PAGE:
Martindale, Short Intro

Thomas Kinton Martindale (1921-2000) was born in Tennessee. He flew “The Hump” in the Army Air Corps during WWII. The GI Bill helped put him through the University of Michigan and there he took a bachelor’s and master’s in accounting and secured his CPA. After some accounting jobs in the mid-west, he joined the U.S. State Department’s Agency for International Development (USAID) where he worked until retirement. He was controller in the mission in Saigon and was there as South Vietnam collapsed under the advance of the North. Martindale remained in Saigon until the last day and participated in evacuation efforts.

In following posts, I will transcribe notes about the final days, notes that he wrote for his family, notes that are now archived and of interest to more than his family alone.

Thomas K. Martindale. Leaving Vietnam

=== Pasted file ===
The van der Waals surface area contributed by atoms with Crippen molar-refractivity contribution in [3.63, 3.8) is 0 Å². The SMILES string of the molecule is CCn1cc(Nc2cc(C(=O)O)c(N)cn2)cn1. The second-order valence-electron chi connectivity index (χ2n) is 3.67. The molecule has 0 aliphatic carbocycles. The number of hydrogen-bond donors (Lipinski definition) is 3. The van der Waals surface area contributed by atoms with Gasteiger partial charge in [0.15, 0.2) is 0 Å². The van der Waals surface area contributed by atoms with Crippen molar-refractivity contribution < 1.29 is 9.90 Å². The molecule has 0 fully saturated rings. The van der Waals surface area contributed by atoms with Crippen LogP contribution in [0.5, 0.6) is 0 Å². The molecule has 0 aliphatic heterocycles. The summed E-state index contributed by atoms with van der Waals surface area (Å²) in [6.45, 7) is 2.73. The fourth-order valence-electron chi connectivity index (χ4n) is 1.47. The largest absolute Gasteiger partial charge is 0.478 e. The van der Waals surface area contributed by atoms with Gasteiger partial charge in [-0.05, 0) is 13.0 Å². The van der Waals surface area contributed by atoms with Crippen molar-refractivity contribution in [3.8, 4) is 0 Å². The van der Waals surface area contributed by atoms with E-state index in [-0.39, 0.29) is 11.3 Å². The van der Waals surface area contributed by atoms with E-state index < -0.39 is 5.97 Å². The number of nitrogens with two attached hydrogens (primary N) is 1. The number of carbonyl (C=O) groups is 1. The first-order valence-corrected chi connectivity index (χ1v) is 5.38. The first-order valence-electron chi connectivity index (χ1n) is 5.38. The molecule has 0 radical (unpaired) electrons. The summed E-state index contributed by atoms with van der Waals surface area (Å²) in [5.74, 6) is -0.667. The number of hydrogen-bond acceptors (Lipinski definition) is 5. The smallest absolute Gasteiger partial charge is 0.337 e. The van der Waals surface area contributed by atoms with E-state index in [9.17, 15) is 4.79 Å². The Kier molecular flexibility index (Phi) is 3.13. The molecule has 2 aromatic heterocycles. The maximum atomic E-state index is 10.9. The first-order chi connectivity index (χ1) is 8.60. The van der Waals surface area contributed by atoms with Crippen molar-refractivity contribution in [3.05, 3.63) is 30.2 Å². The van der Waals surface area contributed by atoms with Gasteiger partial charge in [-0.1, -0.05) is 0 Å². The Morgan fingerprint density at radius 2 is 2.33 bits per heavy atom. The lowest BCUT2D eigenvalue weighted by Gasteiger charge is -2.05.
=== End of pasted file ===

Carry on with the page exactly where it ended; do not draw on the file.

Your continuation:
I started writing this on Wednesday, April 30, 1975 while on board the USS Midway east of Vietnam. I hadn’t been able to write home very often during the preceding two weeks so I wanted my family to know what I had been doing during those hectic days. They couldn’t understand why I hadn’t gotten out of there.

         I also thought there should be some recollection of events for the record. Even a week later, days had tended to merge with one another. Note that I said Vietnamese employees were paid on Wednesday, or maybe earlier. I have since talked to an American who helped stuff the envelopes Wednesday afternoon and Thursday morning. They were then paid Thursday afternoon.

         I continued writing this in Bangkok and completed it on May 4th. Many of the names have probably been misspelled and I can’t vouch for all the dates. I have just recited events as I saw them and tried to recall my feelings at the time. Since I have continued to draft or redraft parts of this at night, I have dreamed about some phase of the evacuation almost every night in my sleep.

Manila, Philippines
May 9, 1975